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ERIC Number: ED550823
Record Type: Non-Journal
Publication Date: 2013
Pages: 138
Abstractor: As Provided
Reference Count: N/A
ISBN: 978-1-3030-1424-6
Students with Emotional and Behavioral Disorders in Different Learning Environments: Academic and Self-Concept Differences
Chisolm, Terrence Ranier
ProQuest LLC, Ph.D. Dissertation, Northcentral University
Students with emotional and behavioral disorders (EBD) perform poorly both academically and behaviorally, and this performance tends not to improve over time. There is a need to understand the effect of learning environments on the academic achievement and self-concept of this population. In this quantitative, archival study, academic achievement and self-concept scores were compared for middle-school students with EBD based on whether the students had been placed into a self-contained learning environment (SCLE) or a mainstreamed least restrictive environment (MLRE). Archived scores for academic achievement and self-concept were evaluated for students in an urban school district in South Carolina with highly qualified special-education staff members. Academic achievement scores and self-concept scores for 2007 were compared between the two groups (n = 70 for each group), with 2005 scores used as a baseline. Composite academic achievement scores, as measured with the Measure of Academic Progress, were significantly higher in 2007 for MLRE students than for SCLE students, t(138) = 2.65, p = 0.009, although between-group differences were not significant at baseline. Academic scores improved from baseline to 2007 for the MLRE group, t(69) = 13.68, p < 0.001, and the SCLE group, t(69) = 8.16, p <0.001. There were no significant between-group differences in self-concept scores for 2007. Self-concept scores, as measured with the Piers-Harris 2, improved from baseline to 2007 for the MLRE group, t(69) = 7.61, p < 0.001, and the SCLE group, t(69) =7.53, p < 0.001. Split-plot analyses of variance showed no significant Year x Group interaction effects. The findings of the study demonstrated that when students with EBDs are given an opportunity with highly skilled professional staff members trained in both mental health counseling and special education, improvements are possible. The findings enhanced the broken-glass theory by demonstrating the potential of integrating academic skills with emotional and behavioral support. Additional research is needed to investigate more intensive and innovative strategies designed to help students with EBDs succeed academically and socially. Curriculum-based measurements should be investigated for this population to enhance and integrate academic, emotional, and behavioral skills within the context of highly expert learning environments. [The dissertation citations contained here are published with the permission of ProQuest LLC. Further reproduction is prohibited without permission. Copies of dissertations may be obtained by Telephone (800) 1-800-521-0600. Web page:]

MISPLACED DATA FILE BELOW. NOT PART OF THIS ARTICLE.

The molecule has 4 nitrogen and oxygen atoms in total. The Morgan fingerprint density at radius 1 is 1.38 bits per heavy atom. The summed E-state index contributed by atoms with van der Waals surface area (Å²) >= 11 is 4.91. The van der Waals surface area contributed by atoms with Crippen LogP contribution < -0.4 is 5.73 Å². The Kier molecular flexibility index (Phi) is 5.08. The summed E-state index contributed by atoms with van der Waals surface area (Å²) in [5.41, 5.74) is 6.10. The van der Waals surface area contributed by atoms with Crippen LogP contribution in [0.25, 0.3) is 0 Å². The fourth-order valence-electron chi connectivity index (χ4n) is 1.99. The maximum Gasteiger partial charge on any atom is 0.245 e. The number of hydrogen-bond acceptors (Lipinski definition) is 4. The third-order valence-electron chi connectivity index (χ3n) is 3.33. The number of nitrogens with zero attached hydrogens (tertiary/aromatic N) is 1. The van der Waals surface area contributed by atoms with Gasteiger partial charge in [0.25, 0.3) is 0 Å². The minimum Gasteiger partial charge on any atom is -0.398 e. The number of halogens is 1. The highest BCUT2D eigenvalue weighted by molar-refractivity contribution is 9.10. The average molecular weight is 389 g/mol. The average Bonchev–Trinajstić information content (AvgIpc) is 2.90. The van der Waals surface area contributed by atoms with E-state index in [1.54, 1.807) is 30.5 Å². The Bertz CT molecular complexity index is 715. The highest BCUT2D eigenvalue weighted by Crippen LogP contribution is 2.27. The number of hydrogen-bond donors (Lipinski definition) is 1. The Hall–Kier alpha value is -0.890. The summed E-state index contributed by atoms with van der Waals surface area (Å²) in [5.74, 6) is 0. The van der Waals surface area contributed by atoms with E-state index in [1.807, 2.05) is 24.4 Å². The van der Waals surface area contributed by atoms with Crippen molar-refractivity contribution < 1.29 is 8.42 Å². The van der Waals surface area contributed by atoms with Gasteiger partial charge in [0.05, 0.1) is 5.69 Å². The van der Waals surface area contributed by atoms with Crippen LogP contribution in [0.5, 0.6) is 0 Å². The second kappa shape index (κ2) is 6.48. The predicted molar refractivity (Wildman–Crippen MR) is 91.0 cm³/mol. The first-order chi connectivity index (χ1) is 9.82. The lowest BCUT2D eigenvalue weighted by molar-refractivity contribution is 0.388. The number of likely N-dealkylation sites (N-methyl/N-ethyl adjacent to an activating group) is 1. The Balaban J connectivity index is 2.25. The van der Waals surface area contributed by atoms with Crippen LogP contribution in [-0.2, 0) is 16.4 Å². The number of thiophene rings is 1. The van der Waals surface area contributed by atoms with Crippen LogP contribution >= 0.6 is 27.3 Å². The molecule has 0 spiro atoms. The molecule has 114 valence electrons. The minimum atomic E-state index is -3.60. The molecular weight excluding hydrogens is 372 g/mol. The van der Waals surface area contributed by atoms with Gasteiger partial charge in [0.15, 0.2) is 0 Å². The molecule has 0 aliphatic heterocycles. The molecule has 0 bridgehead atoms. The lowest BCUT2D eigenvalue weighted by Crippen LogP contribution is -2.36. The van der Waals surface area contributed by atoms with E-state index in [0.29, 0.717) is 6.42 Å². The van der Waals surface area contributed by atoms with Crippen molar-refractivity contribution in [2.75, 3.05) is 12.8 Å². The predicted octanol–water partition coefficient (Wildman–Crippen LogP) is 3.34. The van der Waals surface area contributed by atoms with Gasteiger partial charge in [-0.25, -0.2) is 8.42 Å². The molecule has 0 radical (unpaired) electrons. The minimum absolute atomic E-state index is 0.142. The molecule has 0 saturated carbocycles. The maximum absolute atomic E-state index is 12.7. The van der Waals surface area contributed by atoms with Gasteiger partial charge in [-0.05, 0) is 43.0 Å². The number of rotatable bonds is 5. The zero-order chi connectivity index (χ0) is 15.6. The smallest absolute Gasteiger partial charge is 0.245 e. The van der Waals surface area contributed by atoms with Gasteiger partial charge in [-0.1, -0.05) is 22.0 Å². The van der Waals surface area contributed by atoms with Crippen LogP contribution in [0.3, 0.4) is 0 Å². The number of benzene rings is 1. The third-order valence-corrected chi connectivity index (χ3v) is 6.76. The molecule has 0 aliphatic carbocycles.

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Publication Type: Dissertations/Theses - Doctoral Dissertations
Education Level: Middle Schools; Secondary Education; Junior High Schools
Audience: N/A
Language: English
Sponsor: N/A
Authoring Institution: N/A
Identifiers - Location: South Carolina